- Test Scores: Most schools require SAT or ACT scores. Students who did not graduate high school may have the option of submitting high school equivalency test scores.
- Application Fee: A typical application fee is $55 per school, though this will vary between schools. In some cases, you may be able to waive this fee.
What Else Can I Expect From a Bachelor's in Science Education Program?
Most students pursuing a science education degree are required to choose a specialization, and some programs allow students to double major in education and a science field. Other coursework components, like practicum requirements, program length, and cost also vary.
|Biology||In a biology concentration, students study topics like biochemistry and cell biology. A biology-focused curriculum often includes courses in organic chemistry.||Primary or secondary science teacher|
|Chemistry||In the chemistry emphasis, students investigate elements and chemical interactions, including large matter and elementary particles.||Primary or secondary science teacher|
|Earth/Space Science||Earth and space science concentrations teach students about geography, geology, oceanography, and astronomy.||Primary or secondary science teacher|
|Physics||Students specializing in physics study the behavior of energy and matter, the various forms that each take, and how these make up our world.||Primary or secondary science teacher|
|Environmental Science||Courses in the environmental science track pull from all fields of science to better understand manmade and natural environments.||Primary or secondary science teacher|
Courses in a Bachelor's in Science Education Program
Though specific course offerings vary depending on school and concentration, science education programs typically offer common major courses across specializations.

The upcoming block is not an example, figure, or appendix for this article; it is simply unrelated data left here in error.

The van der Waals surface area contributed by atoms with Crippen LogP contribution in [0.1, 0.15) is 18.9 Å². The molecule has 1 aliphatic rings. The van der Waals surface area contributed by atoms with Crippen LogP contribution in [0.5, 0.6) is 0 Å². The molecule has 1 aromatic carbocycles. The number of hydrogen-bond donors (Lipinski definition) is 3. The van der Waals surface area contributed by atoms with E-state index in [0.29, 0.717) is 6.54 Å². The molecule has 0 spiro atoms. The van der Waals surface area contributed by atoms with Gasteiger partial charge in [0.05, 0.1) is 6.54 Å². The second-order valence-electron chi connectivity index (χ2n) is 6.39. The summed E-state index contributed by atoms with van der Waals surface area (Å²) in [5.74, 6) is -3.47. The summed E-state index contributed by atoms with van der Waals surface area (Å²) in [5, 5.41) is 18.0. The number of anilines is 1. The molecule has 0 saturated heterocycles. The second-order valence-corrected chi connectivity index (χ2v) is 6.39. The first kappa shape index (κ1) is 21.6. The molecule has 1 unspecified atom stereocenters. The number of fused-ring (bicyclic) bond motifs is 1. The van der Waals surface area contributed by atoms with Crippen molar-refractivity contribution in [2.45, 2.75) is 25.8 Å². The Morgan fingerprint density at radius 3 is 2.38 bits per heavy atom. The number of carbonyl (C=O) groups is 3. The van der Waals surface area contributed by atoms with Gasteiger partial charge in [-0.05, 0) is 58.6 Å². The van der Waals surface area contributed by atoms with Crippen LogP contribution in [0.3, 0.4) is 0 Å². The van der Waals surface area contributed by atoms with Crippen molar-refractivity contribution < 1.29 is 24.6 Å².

- Educational Psychology
Educational psychology teaches a research-based framework to understand student learning and development. Students study theory and practical applications of effective teaching methods and learn about the effects of cultural trends on youth development.
- Laboratory Methods for Teaching Science
Students learn to teach lessons in a lab setting in this methods-based course, merging scientific principles with a hands-on experience in the lab, including how to oversee students' handling of materials and tools.
- Adolescent Growth and Development
In this course, students study the development of human beings from infancy to adolescence. Content draws on research about physical, cognitive, social, and emotional phases of development. Learning about child growth provides teachers with the background necessary for effective mentorship and classroom management.
- Evolutionary Biology
Evolutionary biology explores the evolution of single-cell organisms into the myriad species that populate the earth. Common topics include natural selection, DNA and genetics, and extinction.
- Science, Technology, and Society
This course draws from history and sociology to examine the impact of science and technology on society through human history. Issues examined may include the environment, global relations, and the economy.
How Long Does It Take to Get a Bachelor's in Science Education?
Bachelor's degrees in science education generally require students to complete four years of study, with most major requirements completed in the third and fourth years. Though there are few online programs in teaching, those offered provide a more flexible format, and some may allow students to take extra credits per semester to finish more quickly.
Most science education degree programs require 120 credits. Many colleges charge tuition per credit hour, though some may set a fixed term cost. In a competency-based program, students with some education or previous college experience may also test out of general education courses and finish their degree faster. Students with an associate degree may also transfer credits for general education classes and start higher-level coursework more quickly.
How Much Is a Bachelor's in Science Education?